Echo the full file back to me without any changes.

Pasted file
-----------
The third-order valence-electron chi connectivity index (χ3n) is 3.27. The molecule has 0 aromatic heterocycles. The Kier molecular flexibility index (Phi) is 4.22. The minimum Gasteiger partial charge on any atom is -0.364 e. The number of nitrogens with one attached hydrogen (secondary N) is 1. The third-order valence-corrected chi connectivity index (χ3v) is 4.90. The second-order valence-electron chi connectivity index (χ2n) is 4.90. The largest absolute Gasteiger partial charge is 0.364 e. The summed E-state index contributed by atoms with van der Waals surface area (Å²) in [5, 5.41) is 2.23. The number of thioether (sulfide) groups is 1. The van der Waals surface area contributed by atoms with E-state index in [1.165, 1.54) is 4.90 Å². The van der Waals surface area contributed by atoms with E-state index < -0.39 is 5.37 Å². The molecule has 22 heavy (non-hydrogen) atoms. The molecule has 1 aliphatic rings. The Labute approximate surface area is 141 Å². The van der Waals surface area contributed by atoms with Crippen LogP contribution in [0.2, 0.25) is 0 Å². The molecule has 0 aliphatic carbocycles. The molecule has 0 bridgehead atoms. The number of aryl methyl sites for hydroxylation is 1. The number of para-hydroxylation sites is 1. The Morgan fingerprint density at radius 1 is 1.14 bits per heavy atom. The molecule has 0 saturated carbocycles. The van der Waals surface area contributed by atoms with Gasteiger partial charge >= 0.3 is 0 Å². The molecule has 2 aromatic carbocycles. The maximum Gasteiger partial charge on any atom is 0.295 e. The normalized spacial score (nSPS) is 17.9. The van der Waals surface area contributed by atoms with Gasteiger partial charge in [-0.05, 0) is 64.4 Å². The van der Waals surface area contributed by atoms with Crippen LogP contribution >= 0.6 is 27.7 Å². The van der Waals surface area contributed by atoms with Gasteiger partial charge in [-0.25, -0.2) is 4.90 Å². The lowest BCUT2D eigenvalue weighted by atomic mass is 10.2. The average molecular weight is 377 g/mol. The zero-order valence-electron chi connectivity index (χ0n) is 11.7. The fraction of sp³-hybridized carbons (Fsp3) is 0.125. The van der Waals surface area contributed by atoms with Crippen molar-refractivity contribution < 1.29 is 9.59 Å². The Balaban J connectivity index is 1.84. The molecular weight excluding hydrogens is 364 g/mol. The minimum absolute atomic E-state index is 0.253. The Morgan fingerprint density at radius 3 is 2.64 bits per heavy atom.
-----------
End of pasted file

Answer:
The third-order valence-electron chi connectivity index (χ3n) is 3.27. The molecule has 0 aromatic heterocycles. The Kier molecular flexibility index (Phi) is 4.22. The minimum Gasteiger partial charge on any atom is -0.364 e. The number of nitrogens with one attached hydrogen (secondary N) is 1. The third-order valence-corrected chi connectivity index (χ3v) is 4.90. The second-order valence-electron chi connectivity index (χ2n) is 4.90. The largest absolute Gasteiger partial charge is 0.364 e. The summed E-state index contributed by atoms with van der Waals surface area (Å²) in [5, 5.41) is 2.23. The number of thioether (sulfide) groups is 1. The van der Waals surface area contributed by atoms with E-state index in [1.165, 1.54) is 4.90 Å². The van der Waals surface area contributed by atoms with E-state index < -0.39 is 5.37 Å². The molecule has 22 heavy (non-hydrogen) atoms. The molecule has 1 aliphatic rings. The Labute approximate surface area is 141 Å². The van der Waals surface area contributed by atoms with Crippen LogP contribution in [0.2, 0.25) is 0 Å². The molecule has 0 aliphatic carbocycles. The molecule has 0 bridgehead atoms. The number of aryl methyl sites for hydroxylation is 1. The number of para-hydroxylation sites is 1. The Morgan fingerprint density at radius 1 is 1.14 bits per heavy atom. The molecule has 0 saturated carbocycles. The van der Waals surface area contributed by atoms with Gasteiger partial charge >= 0.3 is 0 Å². The molecule has 2 aromatic carbocycles. The maximum Gasteiger partial charge on any atom is 0.295 e. The normalized spacial score (nSPS) is 17.9. The van der Waals surface area contributed by atoms with Gasteiger partial charge in [-0.05, 0) is 64.4 Å². The van der Waals surface area contributed by atoms with Crippen LogP contribution >= 0.6 is 27.7 Å². The van der Waals surface area contributed by atoms with Gasteiger partial charge in [-0.25, -0.2) is 4.90 Å². The lowest BCUT2D eigenvalue weighted by atomic mass is 10.2. The average molecular weight is 377 g/mol. The zero-order valence-electron chi connectivity index (χ0n) is 11.7. The fraction of sp³-hybridized carbons (Fsp3) is 0.125. The van der Waals surface area contributed by atoms with Crippen molar-refractivity contribution < 1.29 is 9.59 Å². The Balaban J connectivity index is 1.84. The molecular weight excluding hydrogens is 364 g/mol. The minimum absolute atomic E-state index is 0.253. The Morgan fingerprint density at radius 3 is 2.64 bits per heavy atom.